"The 50 Bcm/year consumption growth over 2012-18 will be around 50% higher than what was observed over 2006-12 (33 Bcm). China is set to contribute to more than half of this additional demand, following the trend already observed over the past few years. Other Asian countries as well as the OECD region will add 8 Bcm each (with 7 Bcm from the United States). This could then set the stage for more growth during the post-2020 period as technology matures and more stations are available.”
The IEA notes that the International Association of NGVs (IANGV) estimates that the number of NGVs could grow to 65 million by 2020 – but sees this as optimistic. It implies an additional 50 million NGVs in eight years, an annual growth rate of 19%. Because most of the growth in NGV numbers has been in light-duty vehicles (LDVs) – such as passenger cars and light commercial vehicles – that would mean convincing “a great many” people to buy a car fuelled by compressed natural gas (CNG) or to convert an existing vehicle.
Moreover, three of the four countries with the highest number of NGVs – Pakistan, Iran and Argentina – are facing gas shortages, meaning that “a further rapid increase in the number of NGVs is likely to be difficult to achieve over the medium term”.
Chicken-and-egg problem: However, NGV numbers are not the only determinant of gas demand growth in transport. Though still relatively few in number, medium-duty vehicles (MDVs), such as vans, and heavy-duty vehicles (HDVs), such as buses and trucks, consume a lot more fuel than LDVs, particularly in the case of trucks. As the IEA points out, with a strategy concentrated on buses and trucks, growth in NGV numbers would be less impressive but could still lead to rapid growth in gas demand.
Such a strategy would help to address the “chicken-and-egg” problem that limits large-scale take-up of gas in transport: NGVs need re-fuelling infrastructure to be useful, but investment in such infrastructure is only economic if vehicle numbers are high enough to justify it.
“This challenge,” says the MTGMR, “would be easier to address with trucks or buses confined to determined areas or driving along specific highways, usually operated in fleets with dedicated places to refuel.”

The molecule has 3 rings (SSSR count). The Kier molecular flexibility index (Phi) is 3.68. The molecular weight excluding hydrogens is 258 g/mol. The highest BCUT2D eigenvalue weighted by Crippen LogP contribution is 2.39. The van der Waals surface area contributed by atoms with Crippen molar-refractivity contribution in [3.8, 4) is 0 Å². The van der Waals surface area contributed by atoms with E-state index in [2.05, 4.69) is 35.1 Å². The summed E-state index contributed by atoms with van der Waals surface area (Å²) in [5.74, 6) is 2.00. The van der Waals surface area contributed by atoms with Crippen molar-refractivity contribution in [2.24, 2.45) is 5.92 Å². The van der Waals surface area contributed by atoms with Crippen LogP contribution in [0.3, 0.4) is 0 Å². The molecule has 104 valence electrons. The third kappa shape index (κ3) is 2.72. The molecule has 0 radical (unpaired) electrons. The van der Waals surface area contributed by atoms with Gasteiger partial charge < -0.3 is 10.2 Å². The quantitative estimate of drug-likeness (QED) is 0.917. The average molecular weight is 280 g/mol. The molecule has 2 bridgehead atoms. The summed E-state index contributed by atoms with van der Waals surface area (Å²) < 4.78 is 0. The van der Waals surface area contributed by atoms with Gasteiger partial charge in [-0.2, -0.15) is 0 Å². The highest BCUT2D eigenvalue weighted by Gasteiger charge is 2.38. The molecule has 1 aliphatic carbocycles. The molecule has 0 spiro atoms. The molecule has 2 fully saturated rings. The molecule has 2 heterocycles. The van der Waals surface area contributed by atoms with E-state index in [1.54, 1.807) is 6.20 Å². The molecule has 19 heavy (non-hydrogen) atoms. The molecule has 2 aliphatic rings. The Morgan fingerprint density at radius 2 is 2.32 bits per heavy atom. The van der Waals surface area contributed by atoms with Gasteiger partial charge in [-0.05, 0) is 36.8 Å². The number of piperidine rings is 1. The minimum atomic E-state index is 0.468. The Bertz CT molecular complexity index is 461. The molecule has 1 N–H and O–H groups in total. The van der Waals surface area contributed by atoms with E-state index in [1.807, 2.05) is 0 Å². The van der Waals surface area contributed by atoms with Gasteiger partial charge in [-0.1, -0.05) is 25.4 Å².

The rise of LNG: Most of the NGVs in operation today carry compressed natural gas (CNG) in heavy cylinders, usually rated for a pressure of around 200 bar. One of several drawbacks of CNG is that it has a low energy density (energy per unit volume). This is not too much of a problem for LDVs, especially those that are bi-fuel and can switch to gasoline or diesel when the gas has run out. But it is an issue with trucks. A partial solution is the use of tanks that can hold higher pressures of up to 700 bar, but an even better option – in density terms – is to use LNG.
As the IEA says: “LNG comes as a handy solution due to its higher energy density, even though it remains 38% below that of diesel, but LNG is a fuel usually used for medium- to high-duty vehicles, not for passenger cars, as they can drive an acceptable distance on it.
“Even though they are more costly than CNG and have a higher weight, LNG trucks have a wider range: 400 miles or more compared with 150-300 miles for CNG vehicles. Additionally, HDVs are often driven over long distances, between 70,000 and 100,000 miles per year, which would require too much space or drivers making too-frequent stops for the distances considered.
“Finally, there are fewer HDV fleet operators and LNG retailers, so that it is easier for them to co-operate; many examples of such co-operation can be already found across the world. The much larger number of CNG users and retailers makes co-operation more difficult, except in the case of operators with large fleets of cars, such as taxis and buses.”
In the maritime sector very few ships currently use gas as a fuel, because CNG is not practical for the volumes of fuel required, but interest in using LNG as a bunker fuel is growing rapidly. This is partly because LNG is often significantly cheaper than fuel oil and partly because environmental regulations on emissions of sulphur dioxide and particulates are getting tighter over time.
Inside Emission Control Areas (ECAs), permitted fuel sulphur content will go down from 1% m/m (meaning by weight) currently to 0.1% after the start of 2015. Alternatively ship operators can install equipment to clean up emissions to equivalent levels. ECAs exist in the North Sea, the Baltic Sea, North America and the US Caribbean Sea area. Outside these ECAs there is a proposal for limits to go from 3.5% currently to 0.5% from the start of 2020, subject to a review in 2018.